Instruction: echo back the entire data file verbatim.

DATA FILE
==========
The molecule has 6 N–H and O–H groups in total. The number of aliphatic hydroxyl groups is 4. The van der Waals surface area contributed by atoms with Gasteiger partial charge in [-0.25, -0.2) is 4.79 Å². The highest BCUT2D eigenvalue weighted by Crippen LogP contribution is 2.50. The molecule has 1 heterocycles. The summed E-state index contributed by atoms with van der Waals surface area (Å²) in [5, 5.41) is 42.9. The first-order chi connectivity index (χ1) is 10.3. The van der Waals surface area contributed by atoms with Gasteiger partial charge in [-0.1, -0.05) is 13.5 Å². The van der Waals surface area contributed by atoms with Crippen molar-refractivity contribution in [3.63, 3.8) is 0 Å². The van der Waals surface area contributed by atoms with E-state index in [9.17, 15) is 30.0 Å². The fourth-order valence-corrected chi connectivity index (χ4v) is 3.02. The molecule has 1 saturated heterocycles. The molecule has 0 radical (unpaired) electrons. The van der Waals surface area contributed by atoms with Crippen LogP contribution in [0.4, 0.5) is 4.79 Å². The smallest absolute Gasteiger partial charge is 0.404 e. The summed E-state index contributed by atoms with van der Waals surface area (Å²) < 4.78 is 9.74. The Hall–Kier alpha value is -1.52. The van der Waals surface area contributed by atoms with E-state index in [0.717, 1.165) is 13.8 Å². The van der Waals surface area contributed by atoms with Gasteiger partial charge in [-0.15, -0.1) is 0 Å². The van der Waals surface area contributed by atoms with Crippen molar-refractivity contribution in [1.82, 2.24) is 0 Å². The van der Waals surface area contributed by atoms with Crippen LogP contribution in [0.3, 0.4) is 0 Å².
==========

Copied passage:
The molecule has 6 N–H and O–H groups in total. The number of aliphatic hydroxyl groups is 4. The van der Waals surface area contributed by atoms with Gasteiger partial charge in [-0.25, -0.2) is 4.79 Å². The highest BCUT2D eigenvalue weighted by Crippen LogP contribution is 2.50. The molecule has 1 heterocycles. The summed E-state index contributed by atoms with van der Waals surface area (Å²) in [5, 5.41) is 42.9. The first-order chi connectivity index (χ1) is 10.3. The van der Waals surface area contributed by atoms with Gasteiger partial charge in [-0.1, -0.05) is 13.5 Å². The van der Waals surface area contributed by atoms with Crippen molar-refractivity contribution in [3.63, 3.8) is 0 Å². The van der Waals surface area contributed by atoms with E-state index in [9.17, 15) is 30.0 Å². The fourth-order valence-corrected chi connectivity index (χ4v) is 3.02. The molecule has 1 saturated heterocycles. The molecule has 0 radical (unpaired) electrons. The van der Waals surface area contributed by atoms with Crippen LogP contribution in [0.4, 0.5) is 4.79 Å². The smallest absolute Gasteiger partial charge is 0.404 e. The summed E-state index contributed by atoms with van der Waals surface area (Å²) < 4.78 is 9.74. The Hall–Kier alpha value is -1.52. The van der Waals surface area contributed by atoms with E-state index in [0.717, 1.165) is 13.8 Å². The van der Waals surface area contributed by atoms with Gasteiger partial charge in [-0.15, -0.1) is 0 Å². The van der Waals surface area contributed by atoms with Crippen molar-refractivity contribution in [1.82, 2.24) is 0 Å². The van der Waals surface area contributed by atoms with Crippen LogP contribution in [0.3, 0.4) is 0 Å².